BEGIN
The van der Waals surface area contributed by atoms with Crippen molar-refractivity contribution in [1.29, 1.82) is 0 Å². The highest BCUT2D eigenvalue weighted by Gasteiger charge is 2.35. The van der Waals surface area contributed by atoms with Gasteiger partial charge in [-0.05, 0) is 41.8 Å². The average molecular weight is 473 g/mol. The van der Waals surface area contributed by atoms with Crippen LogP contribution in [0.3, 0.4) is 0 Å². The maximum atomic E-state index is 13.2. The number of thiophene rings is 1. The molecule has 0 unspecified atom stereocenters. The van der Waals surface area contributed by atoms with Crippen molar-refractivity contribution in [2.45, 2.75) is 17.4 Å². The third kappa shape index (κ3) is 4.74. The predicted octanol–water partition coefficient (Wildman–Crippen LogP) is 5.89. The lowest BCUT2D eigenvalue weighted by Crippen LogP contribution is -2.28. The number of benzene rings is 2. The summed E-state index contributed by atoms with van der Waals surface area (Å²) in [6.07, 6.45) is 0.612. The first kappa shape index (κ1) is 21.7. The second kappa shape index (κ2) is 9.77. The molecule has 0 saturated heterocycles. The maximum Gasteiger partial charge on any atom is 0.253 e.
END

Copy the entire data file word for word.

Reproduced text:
The van der Waals surface area contributed by atoms with Crippen molar-refractivity contribution in [1.29, 1.82) is 0 Å². The highest BCUT2D eigenvalue weighted by Gasteiger charge is 2.35. The van der Waals surface area contributed by atoms with Gasteiger partial charge in [-0.05, 0) is 41.8 Å². The average molecular weight is 473 g/mol. The van der Waals surface area contributed by atoms with Crippen LogP contribution in [0.3, 0.4) is 0 Å². The maximum atomic E-state index is 13.2. The number of thiophene rings is 1. The molecule has 0 unspecified atom stereocenters. The van der Waals surface area contributed by atoms with Crippen molar-refractivity contribution in [2.45, 2.75) is 17.4 Å². The third kappa shape index (κ3) is 4.74. The predicted octanol–water partition coefficient (Wildman–Crippen LogP) is 5.89. The lowest BCUT2D eigenvalue weighted by Crippen LogP contribution is -2.28. The number of benzene rings is 2. The summed E-state index contributed by atoms with van der Waals surface area (Å²) in [6.07, 6.45) is 0.612. The first kappa shape index (κ1) is 21.7. The second kappa shape index (κ2) is 9.77. The molecule has 0 saturated heterocycles. The maximum Gasteiger partial charge on any atom is 0.253 e.